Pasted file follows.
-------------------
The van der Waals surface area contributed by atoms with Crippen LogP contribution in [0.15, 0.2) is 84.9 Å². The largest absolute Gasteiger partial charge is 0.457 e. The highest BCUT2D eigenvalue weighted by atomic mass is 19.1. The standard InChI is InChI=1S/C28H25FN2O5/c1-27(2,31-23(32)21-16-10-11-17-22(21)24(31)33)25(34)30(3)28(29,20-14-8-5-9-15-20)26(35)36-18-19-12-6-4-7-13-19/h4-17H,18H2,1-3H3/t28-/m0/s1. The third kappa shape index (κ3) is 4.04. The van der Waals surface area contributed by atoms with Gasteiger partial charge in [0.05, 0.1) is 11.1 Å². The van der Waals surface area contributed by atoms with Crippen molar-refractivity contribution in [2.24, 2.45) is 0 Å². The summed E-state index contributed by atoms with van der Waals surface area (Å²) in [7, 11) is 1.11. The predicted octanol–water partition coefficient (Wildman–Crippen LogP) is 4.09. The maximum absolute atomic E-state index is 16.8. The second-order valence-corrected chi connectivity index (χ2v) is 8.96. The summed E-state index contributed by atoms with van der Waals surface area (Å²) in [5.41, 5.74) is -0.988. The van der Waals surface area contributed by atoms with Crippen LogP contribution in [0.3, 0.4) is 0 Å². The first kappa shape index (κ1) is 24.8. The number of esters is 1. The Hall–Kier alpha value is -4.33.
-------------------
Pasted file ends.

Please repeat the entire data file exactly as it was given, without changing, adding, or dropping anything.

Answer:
The van der Waals surface area contributed by atoms with Crippen LogP contribution in [0.15, 0.2) is 84.9 Å². The largest absolute Gasteiger partial charge is 0.457 e. The highest BCUT2D eigenvalue weighted by atomic mass is 19.1. The standard InChI is InChI=1S/C28H25FN2O5/c1-27(2,31-23(32)21-16-10-11-17-22(21)24(31)33)25(34)30(3)28(29,20-14-8-5-9-15-20)26(35)36-18-19-12-6-4-7-13-19/h4-17H,18H2,1-3H3/t28-/m0/s1. The third kappa shape index (κ3) is 4.04. The van der Waals surface area contributed by atoms with Gasteiger partial charge in [0.05, 0.1) is 11.1 Å². The van der Waals surface area contributed by atoms with Crippen molar-refractivity contribution in [2.24, 2.45) is 0 Å². The summed E-state index contributed by atoms with van der Waals surface area (Å²) in [7, 11) is 1.11. The predicted octanol–water partition coefficient (Wildman–Crippen LogP) is 4.09. The maximum absolute atomic E-state index is 16.8. The second-order valence-corrected chi connectivity index (χ2v) is 8.96. The summed E-state index contributed by atoms with van der Waals surface area (Å²) in [5.41, 5.74) is -0.988. The van der Waals surface area contributed by atoms with Crippen LogP contribution in [0.3, 0.4) is 0 Å². The first kappa shape index (κ1) is 24.8. The number of esters is 1. The Hall–Kier alpha value is -4.33.